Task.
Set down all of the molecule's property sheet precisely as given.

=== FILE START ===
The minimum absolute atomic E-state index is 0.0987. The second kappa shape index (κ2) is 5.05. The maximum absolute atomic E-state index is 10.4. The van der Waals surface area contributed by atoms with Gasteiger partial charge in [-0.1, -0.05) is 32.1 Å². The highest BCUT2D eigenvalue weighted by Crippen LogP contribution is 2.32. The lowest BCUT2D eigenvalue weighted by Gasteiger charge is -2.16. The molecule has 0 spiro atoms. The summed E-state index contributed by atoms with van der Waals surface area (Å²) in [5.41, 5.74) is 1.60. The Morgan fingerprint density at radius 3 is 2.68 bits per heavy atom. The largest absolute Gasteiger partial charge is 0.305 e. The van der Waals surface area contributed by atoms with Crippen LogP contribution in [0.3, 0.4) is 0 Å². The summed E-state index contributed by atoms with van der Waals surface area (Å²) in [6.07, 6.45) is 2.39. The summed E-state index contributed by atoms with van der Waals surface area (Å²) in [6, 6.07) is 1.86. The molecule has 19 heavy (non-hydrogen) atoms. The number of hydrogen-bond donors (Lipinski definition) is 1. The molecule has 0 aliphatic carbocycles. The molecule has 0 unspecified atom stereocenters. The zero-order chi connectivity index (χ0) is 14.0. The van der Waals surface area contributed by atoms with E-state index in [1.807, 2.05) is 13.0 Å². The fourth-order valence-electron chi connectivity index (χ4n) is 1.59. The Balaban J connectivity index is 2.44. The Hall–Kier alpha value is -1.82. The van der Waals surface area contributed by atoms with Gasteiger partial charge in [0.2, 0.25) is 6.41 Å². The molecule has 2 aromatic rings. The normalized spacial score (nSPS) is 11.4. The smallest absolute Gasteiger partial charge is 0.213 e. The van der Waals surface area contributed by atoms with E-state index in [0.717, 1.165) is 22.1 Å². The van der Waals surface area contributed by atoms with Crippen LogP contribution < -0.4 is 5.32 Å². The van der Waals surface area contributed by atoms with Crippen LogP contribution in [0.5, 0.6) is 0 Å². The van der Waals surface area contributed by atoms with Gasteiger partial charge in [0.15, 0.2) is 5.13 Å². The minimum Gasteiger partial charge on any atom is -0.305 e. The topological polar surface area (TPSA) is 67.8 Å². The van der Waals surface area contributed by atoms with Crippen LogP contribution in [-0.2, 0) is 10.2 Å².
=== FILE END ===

The minimum absolute atomic E-state index is 0.0987. The second kappa shape index (κ2) is 5.05. The maximum absolute atomic E-state index is 10.4. The van der Waals surface area contributed by atoms with Gasteiger partial charge in [-0.1, -0.05) is 32.1 Å². The highest BCUT2D eigenvalue weighted by Crippen LogP contribution is 2.32. The lowest BCUT2D eigenvalue weighted by Gasteiger charge is -2.16. The molecule has 0 spiro atoms. The summed E-state index contributed by atoms with van der Waals surface area (Å²) in [5.41, 5.74) is 1.60. The Morgan fingerprint density at radius 3 is 2.68 bits per heavy atom. The largest absolute Gasteiger partial charge is 0.305 e. The van der Waals surface area contributed by atoms with Crippen LogP contribution in [0.3, 0.4) is 0 Å². The summed E-state index contributed by atoms with van der Waals surface area (Å²) in [6.07, 6.45) is 2.39. The summed E-state index contributed by atoms with van der Waals surface area (Å²) in [6, 6.07) is 1.86. The molecule has 19 heavy (non-hydrogen) atoms. The number of hydrogen-bond donors (Lipinski definition) is 1. The molecule has 0 aliphatic carbocycles. The molecule has 0 unspecified atom stereocenters. The zero-order chi connectivity index (χ0) is 14.0. The van der Waals surface area contributed by atoms with E-state index in [1.807, 2.05) is 13.0 Å². The fourth-order valence-electron chi connectivity index (χ4n) is 1.59. The Balaban J connectivity index is 2.44. The Hall–Kier alpha value is -1.82. The van der Waals surface area contributed by atoms with Gasteiger partial charge in [0.2, 0.25) is 6.41 Å². The molecule has 2 aromatic rings. The normalized spacial score (nSPS) is 11.4. The smallest absolute Gasteiger partial charge is 0.213 e. The van der Waals surface area contributed by atoms with E-state index in [0.717, 1.165) is 22.1 Å². The van der Waals surface area contributed by atoms with Crippen LogP contribution < -0.4 is 5.32 Å². The van der Waals surface area contributed by atoms with Crippen LogP contribution in [0.5, 0.6) is 0 Å². The van der Waals surface area contributed by atoms with Gasteiger partial charge in [0.15, 0.2) is 5.13 Å². The minimum Gasteiger partial charge on any atom is -0.305 e. The topological polar surface area (TPSA) is 67.8 Å². The van der Waals surface area contributed by atoms with Crippen LogP contribution in [-0.2, 0) is 10.2 Å².